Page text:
Japan has approved shipments of a high-tech material to South Korea for the second time since imposing export curbs last month, two sources said, ahead of talks by government officials this week to resolve a dispute stemming from their wartime past.
Relations between the two US allies worsened late last year when a South Korean court ordered Japanese companies to compensate some of their former labourers forced by the firms to work during World War Two.
In early July, Japan tightened controls on shipments to South Korea of three materials used in chips and displays, threatening to disrupt the global tech supply chain.
Japan also announced a plan to remove South Korea’s fast-track export status from later this month.
The material cleared for Japan’s exports to Samsung Electronics Co Ltd in South Korea is photoresists, which are crucial for the tech giant’s advanced contract chipmaking production, the people who were familiar with the matter said yesterday.
A Samsung Electronics spokeswoman and a South Korean trade ministry spokeswoman declined to comment.
A Japanese official in charge of the issue was not available for comment.
An official at South Korea’s presidential office confirmed the exports at a briefing, but said that “uncertainties” will remain until Japan completely removes the tighter export controls it has instituted.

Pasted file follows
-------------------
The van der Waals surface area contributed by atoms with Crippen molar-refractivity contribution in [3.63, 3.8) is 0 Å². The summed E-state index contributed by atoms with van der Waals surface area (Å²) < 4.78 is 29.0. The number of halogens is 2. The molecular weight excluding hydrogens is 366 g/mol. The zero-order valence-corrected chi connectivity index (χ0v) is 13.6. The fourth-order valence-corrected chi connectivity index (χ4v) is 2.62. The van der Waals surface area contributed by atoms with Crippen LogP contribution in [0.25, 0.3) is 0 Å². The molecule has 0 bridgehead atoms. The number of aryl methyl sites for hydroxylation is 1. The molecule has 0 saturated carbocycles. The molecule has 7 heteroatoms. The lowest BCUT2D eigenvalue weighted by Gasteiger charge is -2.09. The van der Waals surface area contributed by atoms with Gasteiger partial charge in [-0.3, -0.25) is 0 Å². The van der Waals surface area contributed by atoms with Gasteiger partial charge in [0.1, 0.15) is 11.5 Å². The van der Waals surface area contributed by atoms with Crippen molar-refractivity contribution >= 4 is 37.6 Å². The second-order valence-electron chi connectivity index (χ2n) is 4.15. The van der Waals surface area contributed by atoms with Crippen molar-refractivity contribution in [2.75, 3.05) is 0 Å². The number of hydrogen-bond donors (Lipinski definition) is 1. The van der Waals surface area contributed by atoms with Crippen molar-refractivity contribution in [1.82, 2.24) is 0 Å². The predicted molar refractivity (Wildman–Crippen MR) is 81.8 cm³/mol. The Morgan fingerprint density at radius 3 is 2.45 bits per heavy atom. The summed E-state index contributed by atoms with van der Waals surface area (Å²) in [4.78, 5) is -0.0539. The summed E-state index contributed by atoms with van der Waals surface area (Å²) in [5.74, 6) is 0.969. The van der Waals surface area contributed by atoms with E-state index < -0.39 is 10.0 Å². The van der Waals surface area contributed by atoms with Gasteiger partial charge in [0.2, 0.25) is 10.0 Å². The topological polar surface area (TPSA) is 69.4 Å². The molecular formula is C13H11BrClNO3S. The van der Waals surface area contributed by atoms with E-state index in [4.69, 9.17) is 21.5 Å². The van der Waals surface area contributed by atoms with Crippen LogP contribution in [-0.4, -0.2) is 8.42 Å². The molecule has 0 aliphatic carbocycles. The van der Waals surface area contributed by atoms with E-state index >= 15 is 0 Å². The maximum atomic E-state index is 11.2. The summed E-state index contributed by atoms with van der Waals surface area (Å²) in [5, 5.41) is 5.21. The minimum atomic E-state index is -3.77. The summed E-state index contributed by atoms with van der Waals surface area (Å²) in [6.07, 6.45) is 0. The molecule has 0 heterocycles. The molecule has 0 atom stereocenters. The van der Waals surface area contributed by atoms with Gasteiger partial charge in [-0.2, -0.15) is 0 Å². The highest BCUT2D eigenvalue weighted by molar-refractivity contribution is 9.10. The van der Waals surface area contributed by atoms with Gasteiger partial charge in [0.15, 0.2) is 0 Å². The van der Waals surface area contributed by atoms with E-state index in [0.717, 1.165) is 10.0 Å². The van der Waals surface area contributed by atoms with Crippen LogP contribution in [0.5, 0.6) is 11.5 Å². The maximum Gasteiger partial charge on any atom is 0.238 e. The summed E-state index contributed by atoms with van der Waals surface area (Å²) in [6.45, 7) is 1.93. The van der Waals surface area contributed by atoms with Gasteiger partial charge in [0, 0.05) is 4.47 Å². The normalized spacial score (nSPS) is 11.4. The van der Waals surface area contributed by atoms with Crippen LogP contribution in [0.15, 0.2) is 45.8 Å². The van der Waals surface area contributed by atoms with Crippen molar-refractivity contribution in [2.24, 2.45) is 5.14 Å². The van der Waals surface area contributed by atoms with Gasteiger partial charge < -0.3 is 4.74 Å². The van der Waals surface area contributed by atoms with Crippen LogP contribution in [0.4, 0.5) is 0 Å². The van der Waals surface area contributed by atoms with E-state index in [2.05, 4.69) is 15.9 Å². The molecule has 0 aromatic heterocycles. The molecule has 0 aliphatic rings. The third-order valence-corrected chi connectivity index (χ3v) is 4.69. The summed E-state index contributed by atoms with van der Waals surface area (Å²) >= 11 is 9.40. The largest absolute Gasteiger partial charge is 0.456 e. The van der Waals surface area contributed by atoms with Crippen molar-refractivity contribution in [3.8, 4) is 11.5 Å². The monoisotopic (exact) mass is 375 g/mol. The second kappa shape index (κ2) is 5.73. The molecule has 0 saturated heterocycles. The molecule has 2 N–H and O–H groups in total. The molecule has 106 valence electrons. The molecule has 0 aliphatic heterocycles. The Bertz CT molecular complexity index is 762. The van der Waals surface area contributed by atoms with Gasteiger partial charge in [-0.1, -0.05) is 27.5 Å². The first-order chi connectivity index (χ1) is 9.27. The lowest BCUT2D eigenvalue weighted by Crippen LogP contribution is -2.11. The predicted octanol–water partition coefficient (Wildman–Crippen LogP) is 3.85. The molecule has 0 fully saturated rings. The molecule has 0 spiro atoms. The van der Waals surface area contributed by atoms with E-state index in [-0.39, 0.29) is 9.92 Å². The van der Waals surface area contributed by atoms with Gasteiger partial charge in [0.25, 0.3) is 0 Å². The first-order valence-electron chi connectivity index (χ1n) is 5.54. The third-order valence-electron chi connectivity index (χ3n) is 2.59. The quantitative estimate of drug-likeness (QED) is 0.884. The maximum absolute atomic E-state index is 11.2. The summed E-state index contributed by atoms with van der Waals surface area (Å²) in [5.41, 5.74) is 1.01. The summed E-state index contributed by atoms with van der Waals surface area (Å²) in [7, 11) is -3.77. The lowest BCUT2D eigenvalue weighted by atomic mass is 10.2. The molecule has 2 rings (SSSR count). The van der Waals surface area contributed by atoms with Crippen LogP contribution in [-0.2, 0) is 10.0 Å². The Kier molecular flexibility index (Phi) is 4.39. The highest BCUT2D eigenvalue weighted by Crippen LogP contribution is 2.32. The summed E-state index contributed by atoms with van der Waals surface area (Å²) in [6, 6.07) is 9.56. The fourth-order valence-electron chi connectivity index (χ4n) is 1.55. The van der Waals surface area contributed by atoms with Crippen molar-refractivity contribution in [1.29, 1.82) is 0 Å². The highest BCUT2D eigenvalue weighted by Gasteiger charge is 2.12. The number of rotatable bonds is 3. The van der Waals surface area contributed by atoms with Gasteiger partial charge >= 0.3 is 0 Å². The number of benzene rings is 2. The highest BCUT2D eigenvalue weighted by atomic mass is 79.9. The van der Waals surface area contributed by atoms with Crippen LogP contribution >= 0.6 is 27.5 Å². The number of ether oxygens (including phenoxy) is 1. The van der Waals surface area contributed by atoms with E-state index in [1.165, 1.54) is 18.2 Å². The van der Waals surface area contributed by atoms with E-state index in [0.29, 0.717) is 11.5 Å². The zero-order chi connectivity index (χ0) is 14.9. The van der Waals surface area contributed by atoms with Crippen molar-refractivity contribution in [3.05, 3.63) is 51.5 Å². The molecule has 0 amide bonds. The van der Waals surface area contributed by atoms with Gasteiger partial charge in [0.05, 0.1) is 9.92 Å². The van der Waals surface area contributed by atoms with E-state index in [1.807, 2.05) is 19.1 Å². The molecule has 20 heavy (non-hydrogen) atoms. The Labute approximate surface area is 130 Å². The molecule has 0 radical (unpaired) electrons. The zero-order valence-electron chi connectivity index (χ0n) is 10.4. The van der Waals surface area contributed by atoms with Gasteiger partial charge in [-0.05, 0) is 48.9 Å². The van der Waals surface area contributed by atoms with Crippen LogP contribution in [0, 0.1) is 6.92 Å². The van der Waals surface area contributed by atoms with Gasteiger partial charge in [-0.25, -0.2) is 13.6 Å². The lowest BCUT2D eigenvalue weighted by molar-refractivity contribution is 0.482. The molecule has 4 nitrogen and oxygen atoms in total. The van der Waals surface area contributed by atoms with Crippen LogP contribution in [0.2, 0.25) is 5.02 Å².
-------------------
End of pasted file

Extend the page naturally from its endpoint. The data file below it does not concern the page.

“Tokyo’s latest export approval is positive for the local industry, but I don’t see Japan’s move as a conciliatory message to South Korea,” another South Korean government official told Reuters, requesting anonymity because of the sensitivity of the matter.
Earlier this month, Japan gave the green light to the export of photoresists to Samsung Electronics for the first time since it imposed the restrictions.
Samsung Electronics shares ended up 1.95% yesterday, leading the wider market’s gain of 1.05%. Japan’s latest move comes ahead a meeting between Japanese Foreign Minister Taro Kono and his South Korean counterpart, Kang Kyung-wha, in Beijing today.
“This is a signal that Japan would not further escalate tensions. This is positive in that it creates an atmosphere for talks,” said Ahn Duk-geun, a international studies professor at Seoul National University.
But he said he does not expect a breakthrough in the stalemate, citing wide differences over how to resolve forced labour issue between the two neighbouring countries. “I hope there will at least be a handshake,” Ahn said.
“We will have to actively express our position, but it is a very difficult (situation),” Kang said at an airport in Seoul yesterday before leaving for Beijing.
Separately, South Korean President Moon Jae-in pledged to nurture the local carbon fibre industry, as part of efforts to reduce dependence on Japan imports for high-tech materials.
Moon attended an event by South Korean firm Hyosung Advanced Materials to announce a total of 1tn won ($828.55mn) investment by 2028 in expanding production of carbon fibre, one of the items potentially subject to tighter export controls and used to make parts of hydrogen cars and aircraft.
Currently, South Korean firms rely on Japan’s Toray Industries and others for carbon fibre supplies, industry officials say.
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